A descriptor of an operand usually consists of a virtual address of the memory space of the operand, its data type and size, and vector specification if so exists. HISC extends the operand descriptor to include system attributes: to allow enabling of cache for the data of the operand, to specify if data coherency is to be maintained, and to specify access control code for the data of the operand, as shown in FIG. 3. For performance purpose, any operand descriptor index less than 64 will refer directly to the corresponding general register, shown in FIG. 2. HISC also employs a mix of static and dynamic branch prediction method, with a hardware mechanism to correctly predict the end of a loop counting.

A. Access Control

When a program is compiled, the object code consists of three parts: the instructions, a table of operand descriptors, and the data pointed by the operand descriptors. The operand descriptors are a linear array, indexed by the operand descriptor indexes in the instructions. When the object code is initially loaded into the HISC system, the operating system will compare the attributes specified for individual operands in the object code, with respective templates of the corresponding files to verify if access privileges are being violated. If so, the process will be terminated for protection violation.

There are four bits in the access code in an operand descriptor: supervisor mode, read privilege, write privilege, and execute privilege. The supervisor mode requires supervisor processes to access the data, coupled with the other privilege specifications. Read, write, and execute privileges are also specified to grant minimum access privileges necessary for the work the processes have to perform.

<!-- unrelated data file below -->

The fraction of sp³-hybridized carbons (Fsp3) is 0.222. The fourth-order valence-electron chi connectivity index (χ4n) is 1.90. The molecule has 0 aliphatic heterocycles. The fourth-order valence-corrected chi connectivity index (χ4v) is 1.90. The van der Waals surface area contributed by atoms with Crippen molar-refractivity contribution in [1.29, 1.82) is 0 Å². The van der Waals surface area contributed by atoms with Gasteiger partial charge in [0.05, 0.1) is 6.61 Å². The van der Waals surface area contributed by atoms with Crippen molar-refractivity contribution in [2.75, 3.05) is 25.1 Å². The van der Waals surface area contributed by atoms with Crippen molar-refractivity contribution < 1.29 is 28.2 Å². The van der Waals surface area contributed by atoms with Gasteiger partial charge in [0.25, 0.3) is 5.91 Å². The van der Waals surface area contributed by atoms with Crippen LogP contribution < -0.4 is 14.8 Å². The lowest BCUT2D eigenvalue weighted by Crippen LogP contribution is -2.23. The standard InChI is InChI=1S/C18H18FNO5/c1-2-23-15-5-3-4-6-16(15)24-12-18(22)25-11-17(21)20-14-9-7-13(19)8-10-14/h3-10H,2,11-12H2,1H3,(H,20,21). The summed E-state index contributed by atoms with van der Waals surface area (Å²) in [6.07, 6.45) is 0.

Before an instruction is allowed to execute, its operand descriptors must be loaded into a special fast storage with speed comparable to a data cache, which is named operand descriptor cache. When the program is being executed, any time a memory reference is made on an operand, the access code in the corresponding operand descriptor cache will be checked against the memory operation to verify if there is any violation in access privileges. If access is violated, a protection fault results, and the program will not be allowed to continue its execution.

FIG. 4 illustrates a method for checking operand data accesses using operand descriptors and terminating a process if access is violated.

FIG. 5 illustrates a method for checking operand data accesses using operand descriptors using a predetermined template according to specific embodiments of the present invention.

B. Encaching Option and Data Coherency Option

The operand descriptor cache also contains encaching and maintenance of data coherency. Every time a reference is made, the data cache will honor these two 1-bit flags, and will or will not perform eneaching of the data and maintain data coherency according to the flags. The data cache will check with the corresponding entry of the operand descriptor cache for the action declared.

Because an entry in the operand descriptor cache dictates the action and access checking, and different programs may have different operand descriptors for a certain piece of data, different programs can have different settings for these cache features and access privileges. even though they share the identical piece of data in memory concurrently. Therefore different programs or users can be granted different privileges for the identical piece of data concurrently.